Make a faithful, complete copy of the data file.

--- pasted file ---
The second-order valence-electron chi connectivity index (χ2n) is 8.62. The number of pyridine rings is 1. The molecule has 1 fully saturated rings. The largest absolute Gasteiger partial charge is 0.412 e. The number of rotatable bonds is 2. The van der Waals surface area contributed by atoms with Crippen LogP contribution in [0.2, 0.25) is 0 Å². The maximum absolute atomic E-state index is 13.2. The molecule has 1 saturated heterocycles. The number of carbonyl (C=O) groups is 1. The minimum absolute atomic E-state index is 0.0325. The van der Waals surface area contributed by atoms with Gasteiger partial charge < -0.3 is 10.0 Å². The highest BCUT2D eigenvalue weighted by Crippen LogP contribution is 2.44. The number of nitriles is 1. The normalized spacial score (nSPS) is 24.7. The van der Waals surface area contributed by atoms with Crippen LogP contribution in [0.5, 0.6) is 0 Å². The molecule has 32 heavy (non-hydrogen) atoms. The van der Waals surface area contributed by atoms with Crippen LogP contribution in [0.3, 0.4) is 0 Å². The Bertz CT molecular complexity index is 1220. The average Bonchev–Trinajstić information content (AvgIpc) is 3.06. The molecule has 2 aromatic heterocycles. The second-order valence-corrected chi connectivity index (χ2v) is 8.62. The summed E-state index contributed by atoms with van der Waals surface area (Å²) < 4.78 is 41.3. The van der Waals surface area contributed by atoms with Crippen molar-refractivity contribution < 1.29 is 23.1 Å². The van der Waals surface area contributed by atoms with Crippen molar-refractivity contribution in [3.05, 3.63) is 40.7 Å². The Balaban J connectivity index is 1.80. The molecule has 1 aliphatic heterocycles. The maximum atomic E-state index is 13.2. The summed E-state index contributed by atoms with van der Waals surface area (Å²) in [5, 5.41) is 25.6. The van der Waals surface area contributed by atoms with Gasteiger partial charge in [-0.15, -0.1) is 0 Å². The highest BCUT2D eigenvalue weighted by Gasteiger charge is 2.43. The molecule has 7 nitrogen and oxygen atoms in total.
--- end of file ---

The second-order valence-electron chi connectivity index (χ2n) is 8.62. The number of pyridine rings is 1. The molecule has 1 fully saturated rings. The largest absolute Gasteiger partial charge is 0.412 e. The number of rotatable bonds is 2. The van der Waals surface area contributed by atoms with Crippen LogP contribution in [0.2, 0.25) is 0 Å². The maximum absolute atomic E-state index is 13.2. The molecule has 1 saturated heterocycles. The number of carbonyl (C=O) groups is 1. The minimum absolute atomic E-state index is 0.0325. The van der Waals surface area contributed by atoms with Gasteiger partial charge < -0.3 is 10.0 Å². The highest BCUT2D eigenvalue weighted by Crippen LogP contribution is 2.44. The number of nitriles is 1. The normalized spacial score (nSPS) is 24.7. The van der Waals surface area contributed by atoms with Crippen LogP contribution in [0.5, 0.6) is 0 Å². The molecule has 32 heavy (non-hydrogen) atoms. The van der Waals surface area contributed by atoms with Crippen LogP contribution in [0.3, 0.4) is 0 Å². The Bertz CT molecular complexity index is 1220. The average Bonchev–Trinajstić information content (AvgIpc) is 3.06. The molecule has 2 aromatic heterocycles. The second-order valence-corrected chi connectivity index (χ2v) is 8.62. The summed E-state index contributed by atoms with van der Waals surface area (Å²) < 4.78 is 41.3. The van der Waals surface area contributed by atoms with Crippen molar-refractivity contribution < 1.29 is 23.1 Å². The van der Waals surface area contributed by atoms with Crippen molar-refractivity contribution in [3.05, 3.63) is 40.7 Å². The Balaban J connectivity index is 1.80. The molecule has 1 aliphatic heterocycles. The maximum atomic E-state index is 13.2. The summed E-state index contributed by atoms with van der Waals surface area (Å²) in [5, 5.41) is 25.6. The van der Waals surface area contributed by atoms with Gasteiger partial charge in [-0.15, -0.1) is 0 Å². The highest BCUT2D eigenvalue weighted by Gasteiger charge is 2.43. The molecule has 7 nitrogen and oxygen atoms in total.